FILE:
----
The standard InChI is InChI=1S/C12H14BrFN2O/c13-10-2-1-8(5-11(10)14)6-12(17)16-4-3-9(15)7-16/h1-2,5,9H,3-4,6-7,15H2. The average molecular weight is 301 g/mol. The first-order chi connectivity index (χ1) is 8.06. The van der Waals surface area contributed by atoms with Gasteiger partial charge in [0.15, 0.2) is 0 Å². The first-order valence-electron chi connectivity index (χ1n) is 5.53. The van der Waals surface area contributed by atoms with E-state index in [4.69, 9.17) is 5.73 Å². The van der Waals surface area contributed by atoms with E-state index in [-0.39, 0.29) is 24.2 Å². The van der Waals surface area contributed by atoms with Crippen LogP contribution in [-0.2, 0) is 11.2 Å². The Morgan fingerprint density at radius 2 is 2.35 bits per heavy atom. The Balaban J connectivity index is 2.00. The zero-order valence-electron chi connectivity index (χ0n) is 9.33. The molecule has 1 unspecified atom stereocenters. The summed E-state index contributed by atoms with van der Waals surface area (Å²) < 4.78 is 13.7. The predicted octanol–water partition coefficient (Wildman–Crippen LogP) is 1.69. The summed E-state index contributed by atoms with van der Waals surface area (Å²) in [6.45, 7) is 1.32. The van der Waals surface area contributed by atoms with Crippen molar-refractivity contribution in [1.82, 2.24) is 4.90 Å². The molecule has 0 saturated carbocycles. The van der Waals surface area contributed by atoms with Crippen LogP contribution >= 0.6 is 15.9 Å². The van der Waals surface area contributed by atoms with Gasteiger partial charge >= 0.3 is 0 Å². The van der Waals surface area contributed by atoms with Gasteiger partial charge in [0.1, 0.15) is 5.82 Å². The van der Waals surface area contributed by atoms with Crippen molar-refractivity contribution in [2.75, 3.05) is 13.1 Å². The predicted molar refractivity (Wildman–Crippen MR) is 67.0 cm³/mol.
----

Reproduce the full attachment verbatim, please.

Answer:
The standard InChI is InChI=1S/C12H14BrFN2O/c13-10-2-1-8(5-11(10)14)6-12(17)16-4-3-9(15)7-16/h1-2,5,9H,3-4,6-7,15H2. The average molecular weight is 301 g/mol. The first-order chi connectivity index (χ1) is 8.06. The van der Waals surface area contributed by atoms with Gasteiger partial charge in [0.15, 0.2) is 0 Å². The first-order valence-electron chi connectivity index (χ1n) is 5.53. The van der Waals surface area contributed by atoms with E-state index in [4.69, 9.17) is 5.73 Å². The van der Waals surface area contributed by atoms with E-state index in [-0.39, 0.29) is 24.2 Å². The van der Waals surface area contributed by atoms with Crippen LogP contribution in [-0.2, 0) is 11.2 Å². The Morgan fingerprint density at radius 2 is 2.35 bits per heavy atom. The Balaban J connectivity index is 2.00. The zero-order valence-electron chi connectivity index (χ0n) is 9.33. The molecule has 1 unspecified atom stereocenters. The summed E-state index contributed by atoms with van der Waals surface area (Å²) < 4.78 is 13.7. The predicted octanol–water partition coefficient (Wildman–Crippen LogP) is 1.69. The summed E-state index contributed by atoms with van der Waals surface area (Å²) in [6.45, 7) is 1.32. The van der Waals surface area contributed by atoms with Crippen molar-refractivity contribution in [1.82, 2.24) is 4.90 Å². The molecule has 0 saturated carbocycles. The van der Waals surface area contributed by atoms with Crippen LogP contribution >= 0.6 is 15.9 Å². The van der Waals surface area contributed by atoms with Gasteiger partial charge >= 0.3 is 0 Å². The van der Waals surface area contributed by atoms with Gasteiger partial charge in [0.1, 0.15) is 5.82 Å². The van der Waals surface area contributed by atoms with Crippen molar-refractivity contribution in [2.75, 3.05) is 13.1 Å². The predicted molar refractivity (Wildman–Crippen MR) is 67.0 cm³/mol.